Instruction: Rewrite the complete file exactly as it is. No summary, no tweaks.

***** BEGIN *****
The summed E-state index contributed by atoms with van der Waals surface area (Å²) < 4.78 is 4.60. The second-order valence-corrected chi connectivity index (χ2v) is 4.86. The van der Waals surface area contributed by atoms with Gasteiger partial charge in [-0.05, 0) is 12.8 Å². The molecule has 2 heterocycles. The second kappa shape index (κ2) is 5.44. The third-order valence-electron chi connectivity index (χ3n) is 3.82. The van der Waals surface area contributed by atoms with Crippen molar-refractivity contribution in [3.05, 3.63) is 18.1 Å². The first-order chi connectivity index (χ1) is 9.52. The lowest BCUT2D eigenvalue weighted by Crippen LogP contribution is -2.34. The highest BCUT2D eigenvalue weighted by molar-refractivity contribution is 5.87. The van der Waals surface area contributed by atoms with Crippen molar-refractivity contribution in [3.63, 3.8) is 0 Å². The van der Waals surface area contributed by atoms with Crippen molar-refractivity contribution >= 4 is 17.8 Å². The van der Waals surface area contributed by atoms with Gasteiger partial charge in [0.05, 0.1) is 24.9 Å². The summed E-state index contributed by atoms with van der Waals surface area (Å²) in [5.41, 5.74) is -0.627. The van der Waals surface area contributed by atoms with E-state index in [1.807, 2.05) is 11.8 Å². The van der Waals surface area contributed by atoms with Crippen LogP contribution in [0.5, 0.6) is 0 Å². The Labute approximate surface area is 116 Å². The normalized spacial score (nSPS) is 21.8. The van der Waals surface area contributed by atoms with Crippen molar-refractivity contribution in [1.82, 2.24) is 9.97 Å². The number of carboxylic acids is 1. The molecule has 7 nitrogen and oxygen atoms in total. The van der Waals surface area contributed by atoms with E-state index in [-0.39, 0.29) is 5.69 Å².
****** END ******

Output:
The summed E-state index contributed by atoms with van der Waals surface area (Å²) < 4.78 is 4.60. The second-order valence-corrected chi connectivity index (χ2v) is 4.86. The van der Waals surface area contributed by atoms with Gasteiger partial charge in [-0.05, 0) is 12.8 Å². The molecule has 2 heterocycles. The second kappa shape index (κ2) is 5.44. The third-order valence-electron chi connectivity index (χ3n) is 3.82. The van der Waals surface area contributed by atoms with Crippen molar-refractivity contribution in [3.05, 3.63) is 18.1 Å². The first-order chi connectivity index (χ1) is 9.52. The lowest BCUT2D eigenvalue weighted by Crippen LogP contribution is -2.34. The highest BCUT2D eigenvalue weighted by molar-refractivity contribution is 5.87. The van der Waals surface area contributed by atoms with Crippen molar-refractivity contribution in [3.63, 3.8) is 0 Å². The van der Waals surface area contributed by atoms with Crippen molar-refractivity contribution >= 4 is 17.8 Å². The van der Waals surface area contributed by atoms with Gasteiger partial charge in [0.05, 0.1) is 24.9 Å². The summed E-state index contributed by atoms with van der Waals surface area (Å²) in [5.41, 5.74) is -0.627. The van der Waals surface area contributed by atoms with E-state index in [1.807, 2.05) is 11.8 Å². The van der Waals surface area contributed by atoms with Crippen LogP contribution in [0.5, 0.6) is 0 Å². The Labute approximate surface area is 116 Å². The normalized spacial score (nSPS) is 21.8. The van der Waals surface area contributed by atoms with Crippen molar-refractivity contribution in [1.82, 2.24) is 9.97 Å². The number of carboxylic acids is 1. The molecule has 7 nitrogen and oxygen atoms in total. The van der Waals surface area contributed by atoms with E-state index in [-0.39, 0.29) is 5.69 Å².